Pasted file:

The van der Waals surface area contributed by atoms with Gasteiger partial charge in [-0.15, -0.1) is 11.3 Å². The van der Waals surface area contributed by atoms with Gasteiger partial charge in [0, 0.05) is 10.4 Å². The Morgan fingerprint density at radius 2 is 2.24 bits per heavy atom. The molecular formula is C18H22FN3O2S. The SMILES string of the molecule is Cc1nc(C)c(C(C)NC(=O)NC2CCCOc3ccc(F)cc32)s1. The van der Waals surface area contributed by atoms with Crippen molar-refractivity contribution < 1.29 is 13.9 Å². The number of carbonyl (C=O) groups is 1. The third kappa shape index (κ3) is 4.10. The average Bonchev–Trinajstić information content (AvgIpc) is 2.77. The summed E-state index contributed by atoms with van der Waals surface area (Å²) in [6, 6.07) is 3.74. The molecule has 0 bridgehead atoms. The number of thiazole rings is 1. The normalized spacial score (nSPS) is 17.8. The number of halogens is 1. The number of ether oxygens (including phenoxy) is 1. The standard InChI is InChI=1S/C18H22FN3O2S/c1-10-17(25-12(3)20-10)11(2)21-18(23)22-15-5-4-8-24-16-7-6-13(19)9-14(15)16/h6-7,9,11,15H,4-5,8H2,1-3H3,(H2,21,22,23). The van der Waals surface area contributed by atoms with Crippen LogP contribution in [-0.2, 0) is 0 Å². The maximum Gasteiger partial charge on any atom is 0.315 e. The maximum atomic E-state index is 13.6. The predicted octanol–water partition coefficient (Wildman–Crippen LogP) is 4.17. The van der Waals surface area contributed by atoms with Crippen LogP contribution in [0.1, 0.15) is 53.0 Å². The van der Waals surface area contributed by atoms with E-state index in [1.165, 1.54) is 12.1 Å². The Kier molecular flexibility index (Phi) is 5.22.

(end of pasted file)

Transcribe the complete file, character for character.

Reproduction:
The van der Waals surface area contributed by atoms with Gasteiger partial charge in [-0.15, -0.1) is 11.3 Å². The van der Waals surface area contributed by atoms with Gasteiger partial charge in [0, 0.05) is 10.4 Å². The Morgan fingerprint density at radius 2 is 2.24 bits per heavy atom. The molecular formula is C18H22FN3O2S. The SMILES string of the molecule is Cc1nc(C)c(C(C)NC(=O)NC2CCCOc3ccc(F)cc32)s1. The van der Waals surface area contributed by atoms with Crippen molar-refractivity contribution < 1.29 is 13.9 Å². The number of carbonyl (C=O) groups is 1. The third kappa shape index (κ3) is 4.10. The average Bonchev–Trinajstić information content (AvgIpc) is 2.77. The summed E-state index contributed by atoms with van der Waals surface area (Å²) in [6, 6.07) is 3.74. The molecule has 0 bridgehead atoms. The number of thiazole rings is 1. The normalized spacial score (nSPS) is 17.8. The number of halogens is 1. The number of ether oxygens (including phenoxy) is 1. The standard InChI is InChI=1S/C18H22FN3O2S/c1-10-17(25-12(3)20-10)11(2)21-18(23)22-15-5-4-8-24-16-7-6-13(19)9-14(15)16/h6-7,9,11,15H,4-5,8H2,1-3H3,(H2,21,22,23). The van der Waals surface area contributed by atoms with Crippen LogP contribution in [-0.2, 0) is 0 Å². The maximum Gasteiger partial charge on any atom is 0.315 e. The maximum atomic E-state index is 13.6. The predicted octanol–water partition coefficient (Wildman–Crippen LogP) is 4.17. The van der Waals surface area contributed by atoms with Crippen LogP contribution in [0.1, 0.15) is 53.0 Å². The van der Waals surface area contributed by atoms with E-state index in [1.165, 1.54) is 12.1 Å². The Kier molecular flexibility index (Phi) is 5.22.